Neuroscience research has consistently documented differences in brain chemistry and circuitry in ADHD. So how can a therapy like ACT help if ADHD has a neurological basis? This question is a good one! Our central nervous system—that’s the brain and the spinal cord—are the basic ingredients that give rise to our thoughts, feelings, and actions. How the brain interprets the world has a tremendous impact on the emotions we feel and the actions we do. ACT has an important role to play in disrupting negative thoughts and feelings so the chain of reactions that leaves individuals stuck in self-doubt and inaction is broken. Clinicians who use ACT help clients learn the skills they need to confront difficult thoughts and unpleasant feelings effectively, giving unhelpful ideas and feelings much less impact and influence on action. ACT also helps clients connect to what is really important to them, creating conditions for new behaviours and new possibilities.

The acceptance in Acceptance and Commitment Therapy means becoming more realistic about challenges—and what you can do—to help you move forward. Commitment means making a plan of action and trying it out. For many people with ADHD, avoiding action or doing things impulsively become habits that are hard to break. Commitment is the opposite of both impulsivity and avoidance, and can develop with clinician support through ACT.

In sessions, the therapist applies ACT principles in a fluid manner, helping clients get unstuck from old patterns and develop a greater state of psychological flexibility moving forward. ACT helps individuals to:

  • accept the diagnosis of ADHD and other related conditions
  • handle difficult thoughts and feelings so that they have less influence on actions
  • connect deeply to what really matters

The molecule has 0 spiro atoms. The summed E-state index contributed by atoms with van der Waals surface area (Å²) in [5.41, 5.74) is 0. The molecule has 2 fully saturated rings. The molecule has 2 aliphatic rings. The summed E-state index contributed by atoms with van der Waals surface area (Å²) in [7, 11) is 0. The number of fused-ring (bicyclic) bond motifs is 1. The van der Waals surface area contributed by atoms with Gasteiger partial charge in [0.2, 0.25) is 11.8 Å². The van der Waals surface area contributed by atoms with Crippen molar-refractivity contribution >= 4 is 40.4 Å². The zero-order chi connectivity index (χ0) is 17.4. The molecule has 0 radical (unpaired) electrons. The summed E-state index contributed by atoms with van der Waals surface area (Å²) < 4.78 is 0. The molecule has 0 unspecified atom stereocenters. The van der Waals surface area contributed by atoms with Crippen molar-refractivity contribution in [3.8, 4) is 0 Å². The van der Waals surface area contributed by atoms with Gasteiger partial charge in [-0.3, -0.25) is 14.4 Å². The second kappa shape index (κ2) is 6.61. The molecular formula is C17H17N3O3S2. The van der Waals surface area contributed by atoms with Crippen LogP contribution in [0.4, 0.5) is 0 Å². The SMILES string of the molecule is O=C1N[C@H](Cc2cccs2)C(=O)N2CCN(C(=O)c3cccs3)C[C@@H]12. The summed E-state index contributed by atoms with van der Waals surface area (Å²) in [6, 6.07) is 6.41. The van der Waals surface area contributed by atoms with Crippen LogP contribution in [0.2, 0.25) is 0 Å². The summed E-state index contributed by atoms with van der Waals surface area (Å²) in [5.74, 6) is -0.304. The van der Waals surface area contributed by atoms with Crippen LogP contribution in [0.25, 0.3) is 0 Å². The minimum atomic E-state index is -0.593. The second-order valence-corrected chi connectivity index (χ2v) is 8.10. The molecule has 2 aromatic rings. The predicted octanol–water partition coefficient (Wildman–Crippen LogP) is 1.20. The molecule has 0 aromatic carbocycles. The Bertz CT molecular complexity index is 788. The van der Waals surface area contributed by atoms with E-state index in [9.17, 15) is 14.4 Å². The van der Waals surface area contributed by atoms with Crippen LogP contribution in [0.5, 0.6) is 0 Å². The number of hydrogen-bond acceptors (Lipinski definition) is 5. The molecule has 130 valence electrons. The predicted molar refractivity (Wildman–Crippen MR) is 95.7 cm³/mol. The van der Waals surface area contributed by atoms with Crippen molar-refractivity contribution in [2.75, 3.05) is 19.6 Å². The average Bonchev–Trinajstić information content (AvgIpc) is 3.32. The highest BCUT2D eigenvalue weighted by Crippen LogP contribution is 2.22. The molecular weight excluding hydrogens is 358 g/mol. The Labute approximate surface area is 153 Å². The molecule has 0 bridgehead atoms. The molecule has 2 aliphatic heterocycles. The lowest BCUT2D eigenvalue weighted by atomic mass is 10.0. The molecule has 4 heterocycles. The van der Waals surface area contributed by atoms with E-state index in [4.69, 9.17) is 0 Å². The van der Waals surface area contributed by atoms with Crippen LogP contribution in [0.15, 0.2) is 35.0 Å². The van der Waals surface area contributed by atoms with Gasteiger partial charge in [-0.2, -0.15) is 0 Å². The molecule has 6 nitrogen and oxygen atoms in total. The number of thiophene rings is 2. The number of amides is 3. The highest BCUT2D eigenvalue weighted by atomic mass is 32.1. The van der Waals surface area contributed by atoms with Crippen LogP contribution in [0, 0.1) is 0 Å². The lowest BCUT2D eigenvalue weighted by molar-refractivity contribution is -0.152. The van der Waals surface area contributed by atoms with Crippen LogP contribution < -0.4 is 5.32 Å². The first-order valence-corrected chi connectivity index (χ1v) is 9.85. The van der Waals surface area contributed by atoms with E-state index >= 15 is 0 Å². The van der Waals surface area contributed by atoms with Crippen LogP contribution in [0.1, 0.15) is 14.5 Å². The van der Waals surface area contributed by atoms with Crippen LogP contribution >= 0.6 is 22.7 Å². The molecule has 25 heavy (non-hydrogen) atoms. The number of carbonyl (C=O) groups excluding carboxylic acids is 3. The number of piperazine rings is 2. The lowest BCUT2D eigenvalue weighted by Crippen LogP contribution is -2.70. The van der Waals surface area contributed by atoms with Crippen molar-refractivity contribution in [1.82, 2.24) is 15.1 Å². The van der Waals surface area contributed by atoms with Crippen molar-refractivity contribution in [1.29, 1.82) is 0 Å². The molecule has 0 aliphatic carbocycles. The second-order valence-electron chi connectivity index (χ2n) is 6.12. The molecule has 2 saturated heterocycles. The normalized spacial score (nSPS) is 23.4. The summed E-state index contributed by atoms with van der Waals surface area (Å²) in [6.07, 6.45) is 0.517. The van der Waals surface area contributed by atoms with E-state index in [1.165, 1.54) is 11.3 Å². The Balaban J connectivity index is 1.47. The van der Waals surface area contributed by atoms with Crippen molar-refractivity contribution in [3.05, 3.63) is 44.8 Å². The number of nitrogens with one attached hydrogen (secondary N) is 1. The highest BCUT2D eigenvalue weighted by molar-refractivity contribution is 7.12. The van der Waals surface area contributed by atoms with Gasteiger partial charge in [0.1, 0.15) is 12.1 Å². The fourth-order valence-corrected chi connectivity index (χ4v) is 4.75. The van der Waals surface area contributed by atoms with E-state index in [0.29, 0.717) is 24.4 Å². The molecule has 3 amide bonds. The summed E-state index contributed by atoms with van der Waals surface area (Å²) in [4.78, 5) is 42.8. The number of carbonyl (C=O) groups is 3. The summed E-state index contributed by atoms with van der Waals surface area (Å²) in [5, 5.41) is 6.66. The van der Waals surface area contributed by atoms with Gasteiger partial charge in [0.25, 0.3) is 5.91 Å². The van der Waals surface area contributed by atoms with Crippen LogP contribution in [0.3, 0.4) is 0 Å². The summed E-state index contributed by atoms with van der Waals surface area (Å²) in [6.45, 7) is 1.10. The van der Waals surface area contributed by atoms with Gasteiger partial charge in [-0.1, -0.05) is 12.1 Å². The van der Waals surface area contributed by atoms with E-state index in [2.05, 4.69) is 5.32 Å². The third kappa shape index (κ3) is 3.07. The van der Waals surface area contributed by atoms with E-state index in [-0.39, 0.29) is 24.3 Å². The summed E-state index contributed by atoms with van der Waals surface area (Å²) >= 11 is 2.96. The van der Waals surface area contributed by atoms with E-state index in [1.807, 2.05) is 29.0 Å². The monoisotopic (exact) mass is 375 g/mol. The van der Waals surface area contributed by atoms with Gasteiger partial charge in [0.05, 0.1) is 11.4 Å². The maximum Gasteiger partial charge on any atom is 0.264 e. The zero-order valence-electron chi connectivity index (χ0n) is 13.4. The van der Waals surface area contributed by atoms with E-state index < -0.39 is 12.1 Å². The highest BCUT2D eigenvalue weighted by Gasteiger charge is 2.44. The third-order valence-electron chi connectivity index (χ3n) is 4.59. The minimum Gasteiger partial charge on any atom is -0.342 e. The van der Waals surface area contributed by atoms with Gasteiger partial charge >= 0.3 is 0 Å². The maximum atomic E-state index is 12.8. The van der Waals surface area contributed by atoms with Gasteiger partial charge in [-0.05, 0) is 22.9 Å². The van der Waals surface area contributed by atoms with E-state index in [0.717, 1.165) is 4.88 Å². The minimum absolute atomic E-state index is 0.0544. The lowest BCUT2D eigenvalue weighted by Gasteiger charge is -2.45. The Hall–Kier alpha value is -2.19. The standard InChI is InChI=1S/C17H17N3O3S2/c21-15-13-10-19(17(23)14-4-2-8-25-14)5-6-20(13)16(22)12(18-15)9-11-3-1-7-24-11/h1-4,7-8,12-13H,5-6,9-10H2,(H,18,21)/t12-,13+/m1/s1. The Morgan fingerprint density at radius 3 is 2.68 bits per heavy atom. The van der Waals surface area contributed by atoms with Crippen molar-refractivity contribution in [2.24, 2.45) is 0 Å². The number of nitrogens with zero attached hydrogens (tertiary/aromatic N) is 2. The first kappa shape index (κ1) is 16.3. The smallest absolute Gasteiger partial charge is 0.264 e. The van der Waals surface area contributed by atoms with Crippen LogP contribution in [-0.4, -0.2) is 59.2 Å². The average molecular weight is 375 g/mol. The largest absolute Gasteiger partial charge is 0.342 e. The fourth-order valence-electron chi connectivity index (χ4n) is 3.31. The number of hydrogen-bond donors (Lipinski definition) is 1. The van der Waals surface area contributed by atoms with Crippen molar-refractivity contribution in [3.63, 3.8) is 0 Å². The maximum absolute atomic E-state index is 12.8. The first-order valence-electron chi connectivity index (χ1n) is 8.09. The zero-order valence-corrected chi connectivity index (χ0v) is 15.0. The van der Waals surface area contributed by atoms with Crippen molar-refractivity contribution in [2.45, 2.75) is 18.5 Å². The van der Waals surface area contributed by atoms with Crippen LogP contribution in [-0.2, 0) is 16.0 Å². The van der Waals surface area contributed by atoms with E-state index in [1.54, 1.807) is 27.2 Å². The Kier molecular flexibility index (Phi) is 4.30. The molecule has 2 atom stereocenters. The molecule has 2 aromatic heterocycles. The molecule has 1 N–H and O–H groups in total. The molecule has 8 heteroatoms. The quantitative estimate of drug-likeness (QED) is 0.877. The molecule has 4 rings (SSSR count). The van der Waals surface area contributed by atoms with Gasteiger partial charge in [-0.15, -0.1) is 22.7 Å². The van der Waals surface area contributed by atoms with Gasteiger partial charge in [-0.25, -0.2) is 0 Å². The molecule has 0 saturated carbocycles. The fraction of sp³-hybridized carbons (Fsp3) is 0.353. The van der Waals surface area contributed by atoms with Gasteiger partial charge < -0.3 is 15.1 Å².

• develop an action plan to move towards meaningful goals and values
  • live the life one wants and hopes for

Yes. ACT consists of 6 core processes to help you bring meaningful change into your life:

  1. Defusion: Separating you from unhelpful thoughts and feelings that take you away from how you want to live
  2. Acceptance: Making room for all of your thoughts and feelings—both helpful and unhelpful
  3. Presence in the moment: Fully attending and engaging with internal and external experiences—in you and in the environment—in the here and now
  4. Seeing the self: Observing who you are, objectively and flexibly, by stepping away from definitions, labels, and judgements
  5. Embracing values: Knowing what is important for you
  6. Committed action: Actively moving towards the life you want with new decisions and actions, instead of letting impulsivity or procrastination take the lead

Yes! We see clients across Ontario through secure video sessions. Our health professionals who offer ACT are licensed in the province of Ontario. To be seen remotely, you must be physically present in the province of Ontario for all therapy sessions.

ACT is an effective treatment for teens and adults. The minimum age for ACT is usually 16 years. The benefits can extend across the lifespan. 

ACT at Possibilities is provided by non-medical health professionals such as psychologists. As such, these services are not covered by OHIP. Your private insurance plan may cover services offered by psychologists, social workers, or registered psychotherapists.

Yes! You do not need a doctor’s referral to start ACT at Possibilities.

If you are excited about new possibilities that can emerge from the dual processes of acceptance and commitment, please contact us at [email protected] or call 1-833-482-5558 and ask about our clinicians who provide ACT for ADHD. You can also get started right away by completing our Registration Form. Once this form is received, our Team will review your needs, match you to an appropriate clinician, and get back to you with booking options.